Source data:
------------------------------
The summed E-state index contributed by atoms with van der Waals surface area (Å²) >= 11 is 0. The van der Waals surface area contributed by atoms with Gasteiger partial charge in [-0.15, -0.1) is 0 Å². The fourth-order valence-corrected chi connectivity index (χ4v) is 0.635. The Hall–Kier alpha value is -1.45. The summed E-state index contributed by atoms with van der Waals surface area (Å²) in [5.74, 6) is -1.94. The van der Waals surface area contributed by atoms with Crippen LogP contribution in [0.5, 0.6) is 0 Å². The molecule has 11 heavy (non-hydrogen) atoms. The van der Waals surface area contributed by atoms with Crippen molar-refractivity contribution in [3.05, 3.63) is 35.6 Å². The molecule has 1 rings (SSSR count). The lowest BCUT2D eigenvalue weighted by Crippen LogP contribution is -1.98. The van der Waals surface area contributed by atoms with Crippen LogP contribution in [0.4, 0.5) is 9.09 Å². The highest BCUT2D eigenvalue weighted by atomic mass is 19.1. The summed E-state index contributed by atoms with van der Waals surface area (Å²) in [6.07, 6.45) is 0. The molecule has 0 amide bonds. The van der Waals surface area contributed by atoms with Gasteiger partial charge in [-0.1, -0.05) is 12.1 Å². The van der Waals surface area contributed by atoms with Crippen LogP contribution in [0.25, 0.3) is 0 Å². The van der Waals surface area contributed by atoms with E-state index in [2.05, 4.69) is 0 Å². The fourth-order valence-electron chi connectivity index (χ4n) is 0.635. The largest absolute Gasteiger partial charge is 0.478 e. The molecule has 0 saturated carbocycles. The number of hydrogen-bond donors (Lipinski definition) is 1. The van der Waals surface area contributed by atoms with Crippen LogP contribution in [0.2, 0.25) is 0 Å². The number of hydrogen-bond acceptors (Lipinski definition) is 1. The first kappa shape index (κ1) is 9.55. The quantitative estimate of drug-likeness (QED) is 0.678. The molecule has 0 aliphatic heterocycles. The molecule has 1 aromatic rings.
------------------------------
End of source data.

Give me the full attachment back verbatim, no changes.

The summed E-state index contributed by atoms with van der Waals surface area (Å²) >= 11 is 0. The van der Waals surface area contributed by atoms with Gasteiger partial charge in [-0.15, -0.1) is 0 Å². The fourth-order valence-corrected chi connectivity index (χ4v) is 0.635. The Hall–Kier alpha value is -1.45. The summed E-state index contributed by atoms with van der Waals surface area (Å²) in [5.74, 6) is -1.94. The van der Waals surface area contributed by atoms with Crippen LogP contribution in [0.5, 0.6) is 0 Å². The molecule has 11 heavy (non-hydrogen) atoms. The van der Waals surface area contributed by atoms with Crippen molar-refractivity contribution in [3.05, 3.63) is 35.6 Å². The molecule has 1 rings (SSSR count). The lowest BCUT2D eigenvalue weighted by Crippen LogP contribution is -1.98. The van der Waals surface area contributed by atoms with Crippen LogP contribution in [0.4, 0.5) is 9.09 Å². The highest BCUT2D eigenvalue weighted by atomic mass is 19.1. The summed E-state index contributed by atoms with van der Waals surface area (Å²) in [6.07, 6.45) is 0. The molecule has 0 amide bonds. The van der Waals surface area contributed by atoms with Gasteiger partial charge in [-0.1, -0.05) is 12.1 Å². The van der Waals surface area contributed by atoms with Crippen LogP contribution in [0.25, 0.3) is 0 Å². The van der Waals surface area contributed by atoms with E-state index in [2.05, 4.69) is 0 Å². The fourth-order valence-electron chi connectivity index (χ4n) is 0.635. The largest absolute Gasteiger partial charge is 0.478 e. The molecule has 0 saturated carbocycles. The number of hydrogen-bond donors (Lipinski definition) is 1. The van der Waals surface area contributed by atoms with Crippen LogP contribution in [0.2, 0.25) is 0 Å². The number of hydrogen-bond acceptors (Lipinski definition) is 1. The first kappa shape index (κ1) is 9.55. The quantitative estimate of drug-likeness (QED) is 0.678. The molecule has 0 aliphatic heterocycles. The molecule has 1 aromatic rings.